However, very quickly this idyllic scene was tarnished by the number of people we saw. Cirque of the Towers has no permitting system or what even seemed to be enforcement of basic rules of alpine environments. We saw lots of tents, some less than 200 feet from water courses. There were perhaps 50 tents, luckily not all in the same spot, but there were few places you could look that didn’t has someone stating there. Many of these visitors were probably not climbers, but some were. The lake of knowledge or regard for Leave No Trace had prompted people to bring their dogs. I saw at least 6-8 different dogs. While I’m a big fan of dogs I think people are trending to bringing their pets into many places that should not have dogs. Restaurants, retail stores, airplanes, and alpine environments.
There are a number of reasons why I don’t think dogs belong in the alpine. Dogs do not understand Leave No Trace. They run and defecate anywhere, including through or near water sources. They are not natural inhabitants, not that humans are either, of this area. Humans can avoid disturbing natural wildlife, like pikas, as little as possible. Unless your dog is very well trained or on a leash, can you keep your pet from going after a pika. While the dog probably won’t be able to catch one, it certainly keeps a pika from gathering food. Dogs are pets, but they are not 24/7 companions, especially in a delicate environment where small amounts of damage take a long time to be repaired.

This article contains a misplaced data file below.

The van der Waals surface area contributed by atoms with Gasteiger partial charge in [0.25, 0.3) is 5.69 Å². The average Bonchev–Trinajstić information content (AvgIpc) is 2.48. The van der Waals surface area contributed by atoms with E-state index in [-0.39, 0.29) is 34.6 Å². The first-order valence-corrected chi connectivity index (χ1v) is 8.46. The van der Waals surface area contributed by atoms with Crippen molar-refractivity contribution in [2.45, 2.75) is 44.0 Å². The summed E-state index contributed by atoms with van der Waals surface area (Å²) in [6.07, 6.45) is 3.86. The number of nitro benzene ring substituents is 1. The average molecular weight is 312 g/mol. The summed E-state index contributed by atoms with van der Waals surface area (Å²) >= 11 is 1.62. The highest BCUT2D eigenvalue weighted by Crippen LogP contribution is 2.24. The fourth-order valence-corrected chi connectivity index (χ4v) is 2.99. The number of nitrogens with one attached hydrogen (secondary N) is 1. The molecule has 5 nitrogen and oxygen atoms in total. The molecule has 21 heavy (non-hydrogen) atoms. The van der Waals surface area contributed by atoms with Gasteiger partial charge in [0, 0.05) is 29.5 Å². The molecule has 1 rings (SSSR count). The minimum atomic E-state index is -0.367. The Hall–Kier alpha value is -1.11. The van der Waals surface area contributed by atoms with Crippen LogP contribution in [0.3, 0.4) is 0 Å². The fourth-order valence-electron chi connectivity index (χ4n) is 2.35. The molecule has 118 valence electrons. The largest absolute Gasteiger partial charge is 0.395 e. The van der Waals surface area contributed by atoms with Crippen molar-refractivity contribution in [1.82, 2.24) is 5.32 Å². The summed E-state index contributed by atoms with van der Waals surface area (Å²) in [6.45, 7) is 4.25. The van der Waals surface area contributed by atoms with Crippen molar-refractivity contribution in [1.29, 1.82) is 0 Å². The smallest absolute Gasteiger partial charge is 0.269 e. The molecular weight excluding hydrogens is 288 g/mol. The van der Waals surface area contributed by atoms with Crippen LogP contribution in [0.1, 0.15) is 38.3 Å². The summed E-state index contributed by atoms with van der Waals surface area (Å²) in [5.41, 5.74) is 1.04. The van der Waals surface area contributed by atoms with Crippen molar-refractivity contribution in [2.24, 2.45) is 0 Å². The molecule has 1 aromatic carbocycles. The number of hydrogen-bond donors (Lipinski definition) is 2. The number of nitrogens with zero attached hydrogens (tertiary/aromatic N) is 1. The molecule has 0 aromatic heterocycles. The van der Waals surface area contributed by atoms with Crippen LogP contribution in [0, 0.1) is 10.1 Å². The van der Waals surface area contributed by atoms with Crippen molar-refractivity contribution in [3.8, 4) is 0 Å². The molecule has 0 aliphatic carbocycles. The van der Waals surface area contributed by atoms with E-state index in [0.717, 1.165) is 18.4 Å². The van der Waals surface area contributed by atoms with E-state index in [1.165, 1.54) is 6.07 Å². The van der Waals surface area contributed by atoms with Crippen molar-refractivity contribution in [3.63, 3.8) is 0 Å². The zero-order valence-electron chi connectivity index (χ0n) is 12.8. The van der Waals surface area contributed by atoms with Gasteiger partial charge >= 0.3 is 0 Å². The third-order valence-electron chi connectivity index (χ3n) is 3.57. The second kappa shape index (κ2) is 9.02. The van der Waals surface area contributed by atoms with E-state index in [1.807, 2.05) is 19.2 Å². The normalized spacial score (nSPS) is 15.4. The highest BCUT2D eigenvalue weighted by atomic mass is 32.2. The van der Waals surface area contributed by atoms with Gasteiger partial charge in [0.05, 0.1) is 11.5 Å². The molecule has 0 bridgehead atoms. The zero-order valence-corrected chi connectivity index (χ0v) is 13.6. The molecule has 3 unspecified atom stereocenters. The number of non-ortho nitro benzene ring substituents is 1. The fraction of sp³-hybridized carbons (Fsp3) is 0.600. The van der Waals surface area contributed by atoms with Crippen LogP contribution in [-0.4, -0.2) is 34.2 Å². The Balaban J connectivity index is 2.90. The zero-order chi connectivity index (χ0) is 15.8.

The other major problem that I saw were fires. Fires are more egregious than dogs. There are few trees and those that do exist are only 20 feet tall because of the short growing season. Snow covers the ground for a long portion of the year. Dead wood isn’t very available. A fire, even a small one takes an extremely long time to be absorbed in the cold environment. Especially when you build it on rocks. We did see a Ranger, but it doesn’t appear that he could prevent people from making fires. It is too bad that the Cirque doesn’t have similar permitting and enforcement rules to the Tetons.